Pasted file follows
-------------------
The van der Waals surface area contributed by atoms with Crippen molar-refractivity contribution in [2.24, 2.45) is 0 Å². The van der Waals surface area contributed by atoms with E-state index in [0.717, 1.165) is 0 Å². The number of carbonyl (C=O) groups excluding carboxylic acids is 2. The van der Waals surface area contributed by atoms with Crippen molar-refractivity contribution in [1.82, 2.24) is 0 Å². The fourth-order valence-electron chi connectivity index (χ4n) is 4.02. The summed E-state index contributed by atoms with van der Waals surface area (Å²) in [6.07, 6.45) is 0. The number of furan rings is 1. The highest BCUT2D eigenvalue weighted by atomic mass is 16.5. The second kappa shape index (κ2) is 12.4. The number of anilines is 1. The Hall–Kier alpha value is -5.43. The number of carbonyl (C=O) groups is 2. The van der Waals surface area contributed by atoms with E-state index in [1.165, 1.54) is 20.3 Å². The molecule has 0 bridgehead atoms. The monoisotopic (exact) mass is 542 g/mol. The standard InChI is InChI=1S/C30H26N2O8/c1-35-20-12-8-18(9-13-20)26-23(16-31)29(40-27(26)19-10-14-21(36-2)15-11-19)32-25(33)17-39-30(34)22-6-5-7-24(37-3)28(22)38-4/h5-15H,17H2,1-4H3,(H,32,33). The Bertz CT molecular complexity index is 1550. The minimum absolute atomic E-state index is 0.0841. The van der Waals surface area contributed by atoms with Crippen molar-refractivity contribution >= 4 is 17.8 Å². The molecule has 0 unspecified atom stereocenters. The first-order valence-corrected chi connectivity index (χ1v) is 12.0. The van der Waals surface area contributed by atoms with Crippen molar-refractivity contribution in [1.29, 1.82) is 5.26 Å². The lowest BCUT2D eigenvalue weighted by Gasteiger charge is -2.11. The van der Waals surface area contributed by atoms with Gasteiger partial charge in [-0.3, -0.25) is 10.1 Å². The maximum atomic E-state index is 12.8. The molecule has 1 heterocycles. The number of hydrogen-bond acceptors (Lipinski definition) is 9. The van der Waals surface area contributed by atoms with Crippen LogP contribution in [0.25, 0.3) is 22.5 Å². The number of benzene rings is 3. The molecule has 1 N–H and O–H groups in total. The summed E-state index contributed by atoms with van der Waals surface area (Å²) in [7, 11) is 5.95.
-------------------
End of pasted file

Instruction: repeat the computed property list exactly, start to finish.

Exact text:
The van der Waals surface area contributed by atoms with Crippen molar-refractivity contribution in [2.24, 2.45) is 0 Å². The van der Waals surface area contributed by atoms with E-state index in [0.717, 1.165) is 0 Å². The number of carbonyl (C=O) groups excluding carboxylic acids is 2. The van der Waals surface area contributed by atoms with Crippen molar-refractivity contribution in [1.82, 2.24) is 0 Å². The fourth-order valence-electron chi connectivity index (χ4n) is 4.02. The summed E-state index contributed by atoms with van der Waals surface area (Å²) in [6.07, 6.45) is 0. The number of furan rings is 1. The highest BCUT2D eigenvalue weighted by atomic mass is 16.5. The second kappa shape index (κ2) is 12.4. The number of anilines is 1. The Hall–Kier alpha value is -5.43. The number of carbonyl (C=O) groups is 2. The van der Waals surface area contributed by atoms with E-state index in [1.165, 1.54) is 20.3 Å². The molecule has 0 bridgehead atoms. The monoisotopic (exact) mass is 542 g/mol. The standard InChI is InChI=1S/C30H26N2O8/c1-35-20-12-8-18(9-13-20)26-23(16-31)29(40-27(26)19-10-14-21(36-2)15-11-19)32-25(33)17-39-30(34)22-6-5-7-24(37-3)28(22)38-4/h5-15H,17H2,1-4H3,(H,32,33). The Bertz CT molecular complexity index is 1550. The minimum absolute atomic E-state index is 0.0841. The van der Waals surface area contributed by atoms with Crippen molar-refractivity contribution >= 4 is 17.8 Å². The molecule has 0 unspecified atom stereocenters. The first-order valence-corrected chi connectivity index (χ1v) is 12.0. The van der Waals surface area contributed by atoms with Crippen molar-refractivity contribution in [1.29, 1.82) is 5.26 Å². The lowest BCUT2D eigenvalue weighted by Gasteiger charge is -2.11. The van der Waals surface area contributed by atoms with Gasteiger partial charge in [-0.3, -0.25) is 10.1 Å². The maximum atomic E-state index is 12.8. The molecule has 1 heterocycles. The number of hydrogen-bond acceptors (Lipinski definition) is 9. The van der Waals surface area contributed by atoms with Crippen LogP contribution in [0.25, 0.3) is 22.5 Å². The number of benzene rings is 3. The molecule has 1 N–H and O–H groups in total. The summed E-state index contributed by atoms with van der Waals surface area (Å²) in [7, 11) is 5.95.